The lore around the American Jewish immigrant story generally goes something like this: “Since at least the 1930s, American Jews, like other ethnic minorities, have taken it for granted that a college or university education is necessary for economic success, social advancement and meaningful civic participation,” as a November 12, 2010 Jewish Week article stated.
While this is true in most parts of the American Jewish community, in the Hassidic and Ultra-Orthodox communities, there is a lack of secular education, which negatively impacts those who choose to enter mainstream America. They face cultural disorientation and isolation, coupled with a lack of practical and marketable skills.
Footsteps, a NYC-based nonprofit, supports those seeking to explore the world beyond the ultra-religious communities in which they were raised. Founded in December 2003, Footsteps has helped over 600 individuals access educational, vocational, and social support, in the belief that all people have the right to education, to earn an income, and to religious freedom.
As executive director, I have the opportunity to meet individuals who undergo this challenging process. Avrum grew up in Borough Park and comes from a Bobov family of 17 children. Avrum always wanted to study psychology and read English literature. However, his family and community discouraged him. At age 19, after returning from a year of study in Israel, he secretly signed up for college instead of going to kollel, hiding it from his family and community. Although he did not have a high school diploma, Avrum was able to sign up for Touro College, and subsequently advanced to another university.
Avrum does not have his family’s support to attend university – he works full days to get by financially and attends school in the evenings. He also receives an academic scholarship from Footsteps. Avrum explains that although he has accomplished a lot, he feels as though he is always going to be catching up and is sure that he’ll “always feel like an outsider.” Yet at Footsteps he can find other people who have gone through similar experiences to support him emotionally as well as practically as he navigates a new world.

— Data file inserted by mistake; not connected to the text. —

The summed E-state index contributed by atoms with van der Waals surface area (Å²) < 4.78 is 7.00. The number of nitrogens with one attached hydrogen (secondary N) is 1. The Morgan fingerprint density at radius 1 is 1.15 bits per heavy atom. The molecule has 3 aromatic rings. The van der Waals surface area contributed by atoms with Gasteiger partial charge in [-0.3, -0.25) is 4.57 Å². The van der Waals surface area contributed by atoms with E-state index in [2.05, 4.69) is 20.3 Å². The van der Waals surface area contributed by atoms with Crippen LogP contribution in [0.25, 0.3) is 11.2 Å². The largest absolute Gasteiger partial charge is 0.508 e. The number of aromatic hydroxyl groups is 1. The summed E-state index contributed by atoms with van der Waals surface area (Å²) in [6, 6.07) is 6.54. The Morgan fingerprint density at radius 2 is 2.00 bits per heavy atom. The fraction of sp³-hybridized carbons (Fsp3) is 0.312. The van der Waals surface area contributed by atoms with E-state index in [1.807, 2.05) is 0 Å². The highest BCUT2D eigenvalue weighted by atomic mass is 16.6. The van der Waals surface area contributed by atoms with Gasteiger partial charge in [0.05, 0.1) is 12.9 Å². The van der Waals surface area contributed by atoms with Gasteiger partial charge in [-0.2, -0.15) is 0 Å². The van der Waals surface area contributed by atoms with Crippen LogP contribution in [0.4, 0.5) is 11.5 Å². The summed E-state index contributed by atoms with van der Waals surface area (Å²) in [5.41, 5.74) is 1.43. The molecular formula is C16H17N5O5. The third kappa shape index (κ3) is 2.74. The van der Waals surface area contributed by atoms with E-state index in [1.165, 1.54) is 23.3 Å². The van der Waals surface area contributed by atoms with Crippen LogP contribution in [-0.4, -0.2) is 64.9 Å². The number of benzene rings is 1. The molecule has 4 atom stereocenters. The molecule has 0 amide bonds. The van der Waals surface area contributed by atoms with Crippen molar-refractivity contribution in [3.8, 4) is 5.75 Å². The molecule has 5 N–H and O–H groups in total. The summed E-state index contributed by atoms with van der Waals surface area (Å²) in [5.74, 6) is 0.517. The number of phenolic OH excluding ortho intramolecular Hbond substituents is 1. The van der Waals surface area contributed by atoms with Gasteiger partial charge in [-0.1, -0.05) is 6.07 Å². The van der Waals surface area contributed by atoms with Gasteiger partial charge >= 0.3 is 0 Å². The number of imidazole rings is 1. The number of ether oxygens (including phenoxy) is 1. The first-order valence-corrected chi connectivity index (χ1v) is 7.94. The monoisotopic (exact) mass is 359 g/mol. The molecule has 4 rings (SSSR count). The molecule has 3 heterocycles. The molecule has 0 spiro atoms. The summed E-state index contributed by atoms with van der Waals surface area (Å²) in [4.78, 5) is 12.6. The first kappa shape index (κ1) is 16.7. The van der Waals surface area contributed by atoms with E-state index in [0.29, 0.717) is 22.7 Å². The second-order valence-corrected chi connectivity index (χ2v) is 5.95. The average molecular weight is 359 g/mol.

Avrum has taken on the issue of access to secular education in Hasidic schools in New York City, sending letters to city and state officials and seeking representation from various legal entities. He says that he would like the schools to follow state laws, which require that all children, including those educated in nonpublic schools or at home, receive the equivalent of an eighth-grade public school education, as stated in the New York State Department of Education Guidelines.
Yet from Avrum’s experience, many of his English studies teachers could barely string together a grammatically correct sentence of English. When government tests were issued, Avrum explains that the teachers read the questions and answer options out loud, reading the correct choice in a louder tone so that students would pass the tests.
Malkie Schwartz, who founded Footsteps after leaving her Lubavitch upbringing in Crown Heights, observes, “I would do whatever I could to avoid being in an Upper West Side living room when a Jewish twelfth-grade student announces to his family that he will not be heading to college as originally planned. At the same time, just a borough away--in Brooklyn--it takes a brave Ultra-Orthodox young adult to walk into their living room and disclose the horrifying reality that he or she will be heading to college.” Schwartz notes that, while not a judgment between these two perspectives, the discrepancy in values leads to economic discrepancies as well.
The lack of secular education poses a significant barrier for those raised Ultra-Orthodox communities wishing to explore life beyond their communities. As an American Jewish community increasingly paying attention to social justice issues inspires us protect those marginalized, we cannot forget to look internally.
Avrum’s name has been changed to protect his identity.